Euphyllia frogspawn coral in a reef tank with other corals
Frogspawns need calcium to build their skeletons

Frogspawn corals also need additional nutrients. In particular, you need to stay on top of your calcium and magnesium.

Without calcium, corals can’t grow. So you want to keep your levels around 350-450 ppm. Magnesium balances calcium, so you want that level at 1200-1350 ppm.

And then you have trace elements you can consider, such as strontium.

Frogspawn corals enjoy a strontium level around 8-10 ppm. Those routine water changes will help you maintain that level without too much trouble.

Or you can work on dosing your tank. Dosing pumps loaded with ESV B-Ionic work well (especially if you’re new to reef tanks).

You need to test your water afterward and before the next dose to check your element levels and adjust things, but your corals will appreciate it.


Euphyllia divisa also known as frogspawn LPS coral under Led light in a reef tank
Grape coral polyps under LED light

Frogspawn corals appreciate – and need – a healthy light source. Without it, they’ll fail to survive and grow. 

You don’t need to go overboard with your lighting, though. Unlike some LPS corals out there, frogspawns appreciate a little “filtering.”

Moderate lighting (50-150 PAR) works fine. Though, really, you want to ask about the light levels your coral frags came from.

A sudden light change will lead to stress and damage. And you CAN’T reverse the effect.

If you already have low lights in your tank, don’t despair or rush out to buy something new.

All you need to do is move your frogspawn corals a little higher in the tank. On the flip side, if your light’s PAR is too high, drop them lower.

DON’T use metal halides for frogspawn corals. They produce too much heat.

When kept under these lights, the corals will bleach or expel their zooxanthellae (the symbiotic algae in their cells). That kind of stress and damage is irreparable.

Water Flow

Similar to lighting, frogspawn corals appreciate a “middle of the road” approach to their water flow.

Setting your wavemaker to a moderate level will allow those ever-present polyps to sway in the current and remain an active part of your tank.

If the water flow is too low, the polyps draw in extra water to compensate.

They need as much surface area as possible to maximize their feeding. This results in a loss of the color you found so appealing when you purchased that coral frag.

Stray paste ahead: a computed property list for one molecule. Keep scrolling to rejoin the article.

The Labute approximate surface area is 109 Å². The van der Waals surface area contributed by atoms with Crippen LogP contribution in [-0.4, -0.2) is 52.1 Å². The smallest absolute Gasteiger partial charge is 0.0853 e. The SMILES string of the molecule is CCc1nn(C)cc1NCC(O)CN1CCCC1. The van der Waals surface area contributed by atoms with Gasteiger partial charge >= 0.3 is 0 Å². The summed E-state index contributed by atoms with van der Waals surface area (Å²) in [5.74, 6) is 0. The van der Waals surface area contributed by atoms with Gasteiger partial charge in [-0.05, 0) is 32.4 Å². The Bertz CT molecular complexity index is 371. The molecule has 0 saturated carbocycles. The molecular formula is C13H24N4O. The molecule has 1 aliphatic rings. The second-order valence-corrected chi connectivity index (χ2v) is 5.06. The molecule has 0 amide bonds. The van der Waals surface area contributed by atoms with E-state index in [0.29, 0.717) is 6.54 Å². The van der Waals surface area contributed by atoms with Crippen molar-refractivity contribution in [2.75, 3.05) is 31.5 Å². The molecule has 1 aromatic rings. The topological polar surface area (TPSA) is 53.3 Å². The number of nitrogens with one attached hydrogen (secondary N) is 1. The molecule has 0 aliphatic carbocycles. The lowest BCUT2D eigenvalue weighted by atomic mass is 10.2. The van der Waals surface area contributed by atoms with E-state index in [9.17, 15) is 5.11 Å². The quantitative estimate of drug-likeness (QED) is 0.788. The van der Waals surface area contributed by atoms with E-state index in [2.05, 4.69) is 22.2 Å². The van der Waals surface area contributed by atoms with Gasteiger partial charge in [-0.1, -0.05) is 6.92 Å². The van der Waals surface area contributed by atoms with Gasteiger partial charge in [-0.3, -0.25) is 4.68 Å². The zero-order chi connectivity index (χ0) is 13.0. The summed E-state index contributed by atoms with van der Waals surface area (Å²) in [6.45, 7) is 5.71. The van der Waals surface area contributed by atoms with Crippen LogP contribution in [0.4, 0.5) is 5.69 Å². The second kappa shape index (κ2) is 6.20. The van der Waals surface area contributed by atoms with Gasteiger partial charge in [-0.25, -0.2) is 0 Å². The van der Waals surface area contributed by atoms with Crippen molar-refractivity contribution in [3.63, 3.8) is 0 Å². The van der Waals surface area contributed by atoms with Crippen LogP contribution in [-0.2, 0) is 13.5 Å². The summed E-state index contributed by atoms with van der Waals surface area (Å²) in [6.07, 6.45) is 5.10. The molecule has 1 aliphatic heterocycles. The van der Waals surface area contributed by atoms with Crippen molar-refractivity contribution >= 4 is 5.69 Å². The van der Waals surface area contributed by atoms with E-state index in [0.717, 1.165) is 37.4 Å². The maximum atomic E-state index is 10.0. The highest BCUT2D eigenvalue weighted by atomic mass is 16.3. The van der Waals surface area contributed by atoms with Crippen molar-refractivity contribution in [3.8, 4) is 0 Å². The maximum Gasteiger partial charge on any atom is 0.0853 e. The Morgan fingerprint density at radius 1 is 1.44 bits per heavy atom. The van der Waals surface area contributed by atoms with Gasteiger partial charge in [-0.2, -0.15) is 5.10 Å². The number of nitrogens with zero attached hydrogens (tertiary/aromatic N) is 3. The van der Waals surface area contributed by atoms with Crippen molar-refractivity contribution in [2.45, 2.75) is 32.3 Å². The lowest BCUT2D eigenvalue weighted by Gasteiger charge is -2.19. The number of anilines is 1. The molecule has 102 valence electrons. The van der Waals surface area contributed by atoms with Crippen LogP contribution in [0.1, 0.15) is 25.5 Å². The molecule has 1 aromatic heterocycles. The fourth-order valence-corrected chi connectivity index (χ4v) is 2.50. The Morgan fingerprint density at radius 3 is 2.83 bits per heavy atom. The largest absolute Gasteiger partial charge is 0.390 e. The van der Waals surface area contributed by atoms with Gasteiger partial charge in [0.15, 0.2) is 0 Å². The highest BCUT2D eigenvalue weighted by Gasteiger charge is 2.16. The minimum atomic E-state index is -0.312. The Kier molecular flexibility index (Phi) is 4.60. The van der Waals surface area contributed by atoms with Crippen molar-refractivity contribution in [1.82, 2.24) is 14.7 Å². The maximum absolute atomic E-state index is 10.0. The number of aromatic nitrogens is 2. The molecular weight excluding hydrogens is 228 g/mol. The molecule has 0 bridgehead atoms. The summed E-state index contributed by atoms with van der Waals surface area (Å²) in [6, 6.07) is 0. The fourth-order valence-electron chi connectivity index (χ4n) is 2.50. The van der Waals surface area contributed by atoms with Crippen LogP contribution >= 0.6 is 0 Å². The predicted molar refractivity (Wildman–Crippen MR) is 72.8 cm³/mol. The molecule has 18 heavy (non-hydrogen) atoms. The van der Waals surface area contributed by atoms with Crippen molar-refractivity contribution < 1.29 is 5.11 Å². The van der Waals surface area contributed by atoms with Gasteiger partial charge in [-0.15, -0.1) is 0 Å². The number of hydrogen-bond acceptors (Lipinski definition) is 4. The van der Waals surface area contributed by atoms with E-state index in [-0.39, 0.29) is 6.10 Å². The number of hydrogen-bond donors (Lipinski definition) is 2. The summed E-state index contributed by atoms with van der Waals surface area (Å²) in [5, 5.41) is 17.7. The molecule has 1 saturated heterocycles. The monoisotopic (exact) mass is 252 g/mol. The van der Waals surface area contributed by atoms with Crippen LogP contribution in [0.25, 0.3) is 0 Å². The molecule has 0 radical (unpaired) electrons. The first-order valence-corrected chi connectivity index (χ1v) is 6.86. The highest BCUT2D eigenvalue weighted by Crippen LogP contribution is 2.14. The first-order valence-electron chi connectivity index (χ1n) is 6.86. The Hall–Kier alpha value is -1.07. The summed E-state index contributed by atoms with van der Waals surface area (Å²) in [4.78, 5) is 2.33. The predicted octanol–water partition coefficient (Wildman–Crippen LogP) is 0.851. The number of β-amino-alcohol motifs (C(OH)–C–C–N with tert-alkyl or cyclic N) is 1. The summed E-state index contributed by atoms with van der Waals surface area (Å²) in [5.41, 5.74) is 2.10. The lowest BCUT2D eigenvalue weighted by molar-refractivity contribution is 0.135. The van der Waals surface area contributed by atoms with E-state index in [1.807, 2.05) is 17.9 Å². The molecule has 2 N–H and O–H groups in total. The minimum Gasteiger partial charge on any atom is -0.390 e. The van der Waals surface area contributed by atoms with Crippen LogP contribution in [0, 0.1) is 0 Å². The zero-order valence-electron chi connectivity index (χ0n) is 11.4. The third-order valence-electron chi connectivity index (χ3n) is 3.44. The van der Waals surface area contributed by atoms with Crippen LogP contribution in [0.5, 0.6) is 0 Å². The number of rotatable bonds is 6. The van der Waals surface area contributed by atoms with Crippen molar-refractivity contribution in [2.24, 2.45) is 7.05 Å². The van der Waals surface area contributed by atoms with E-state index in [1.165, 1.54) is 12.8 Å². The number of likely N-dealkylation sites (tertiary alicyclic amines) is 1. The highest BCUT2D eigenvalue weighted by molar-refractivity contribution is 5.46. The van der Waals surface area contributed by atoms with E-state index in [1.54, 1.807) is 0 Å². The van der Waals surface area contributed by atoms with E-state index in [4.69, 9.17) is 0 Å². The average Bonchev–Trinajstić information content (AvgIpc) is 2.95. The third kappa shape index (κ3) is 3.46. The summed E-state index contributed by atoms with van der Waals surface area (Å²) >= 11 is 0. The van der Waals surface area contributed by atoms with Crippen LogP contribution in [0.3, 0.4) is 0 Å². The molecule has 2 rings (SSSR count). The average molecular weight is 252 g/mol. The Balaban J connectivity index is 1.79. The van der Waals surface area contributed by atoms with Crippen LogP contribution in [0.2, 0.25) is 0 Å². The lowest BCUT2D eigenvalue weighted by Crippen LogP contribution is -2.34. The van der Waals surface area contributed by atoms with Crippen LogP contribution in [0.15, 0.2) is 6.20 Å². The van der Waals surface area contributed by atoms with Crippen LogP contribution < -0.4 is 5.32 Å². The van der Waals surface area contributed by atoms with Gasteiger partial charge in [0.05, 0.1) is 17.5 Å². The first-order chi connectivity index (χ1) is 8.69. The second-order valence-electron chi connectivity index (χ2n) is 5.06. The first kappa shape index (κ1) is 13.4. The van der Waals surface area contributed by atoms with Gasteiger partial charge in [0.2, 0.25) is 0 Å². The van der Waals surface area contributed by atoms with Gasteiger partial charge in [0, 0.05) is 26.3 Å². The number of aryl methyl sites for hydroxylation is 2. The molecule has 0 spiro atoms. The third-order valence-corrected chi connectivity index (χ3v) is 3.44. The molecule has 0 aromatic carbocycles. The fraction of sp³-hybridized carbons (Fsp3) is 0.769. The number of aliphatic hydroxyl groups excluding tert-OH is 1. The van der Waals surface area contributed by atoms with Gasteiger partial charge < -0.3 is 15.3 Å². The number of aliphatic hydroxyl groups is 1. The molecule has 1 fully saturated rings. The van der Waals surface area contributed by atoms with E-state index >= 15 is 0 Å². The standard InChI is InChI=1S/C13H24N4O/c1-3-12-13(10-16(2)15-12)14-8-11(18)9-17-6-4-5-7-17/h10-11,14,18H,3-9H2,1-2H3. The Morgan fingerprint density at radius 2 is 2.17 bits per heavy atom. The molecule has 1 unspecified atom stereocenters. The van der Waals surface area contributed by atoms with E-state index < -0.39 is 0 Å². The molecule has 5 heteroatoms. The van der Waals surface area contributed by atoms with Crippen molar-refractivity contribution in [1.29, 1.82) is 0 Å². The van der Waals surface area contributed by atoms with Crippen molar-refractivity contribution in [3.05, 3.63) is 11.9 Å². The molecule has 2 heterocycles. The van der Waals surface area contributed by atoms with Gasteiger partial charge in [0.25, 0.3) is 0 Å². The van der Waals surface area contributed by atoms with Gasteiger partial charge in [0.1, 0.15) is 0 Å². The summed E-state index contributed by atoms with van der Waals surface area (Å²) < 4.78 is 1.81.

On the flip side, if water flow goes too high, the polyps can suffer damage. To protect itself, the coral will retract its tentacles.

That means a decrease in nutrient intake, which will slow down the growth of the coral. (Or, worse, polyps may get torn by the current!)


Massive Euphyllia divisa also known as frogspawn LPS coral in a reef tank with fish, rocks
Frogspawn corals can grow into impressive colonies

Once you know where the “Goldilocks” zones are within your tank, you need to consider the surrounding real estate for your frogspawn coral.

As with many LPS corals, they possess sweeper tentacles. And if you’re not careful? Improper placement can lead to coral warfare.

Frogspawns possess sweeper tentacles up to six inches (15  cm) longer than their base.

At the end of each tip are nematocysts (stinging cells) capable of damaging the tissues of other corals.

If you want to keep all of your corals safe, leave a 6-8 inch (15-20 cm) buffer zone.

The exception is if you have other Euphyllia species, such as anchor or hammer corals (we’ll address torch corals in a moment).

Frogspawn coral and hammer coral colony sharing space in a reef tank
Hammers and frogspawns get along together without a problem

Coming from the same genus, these corals are immune to the frogspawn’s sweeper tentacles. 

Finally, you don’t want to place frogspawn corals on sandy substrate.

They don’t anchor in sand in the wild, and they can collapse over the sides of their base.

This can lead to injuries to the tentacles, inviting severe health problems (that explanation will come in a minute).

The species grow along vertical surfaces in their natural habitats.

If you want to see the best growth (and health), place your frag at an angle. Even if you have a branching variety, this will yield the most success.

Frogspawn Coral Tank Mates

Euphyllia divisa also known as wall frogspawn coral in a reef tank with other corals and reef-safe fish

Corals look their best as a backdrop for a vibrant, engaging reef community.

And frogspawn corals are no exception. The polyps remain visible throughout the day and night, allowing you to craft the perfect display tank.

As long as you choose reef-safe species, your frogspawns should thrive and establish healthy colonies.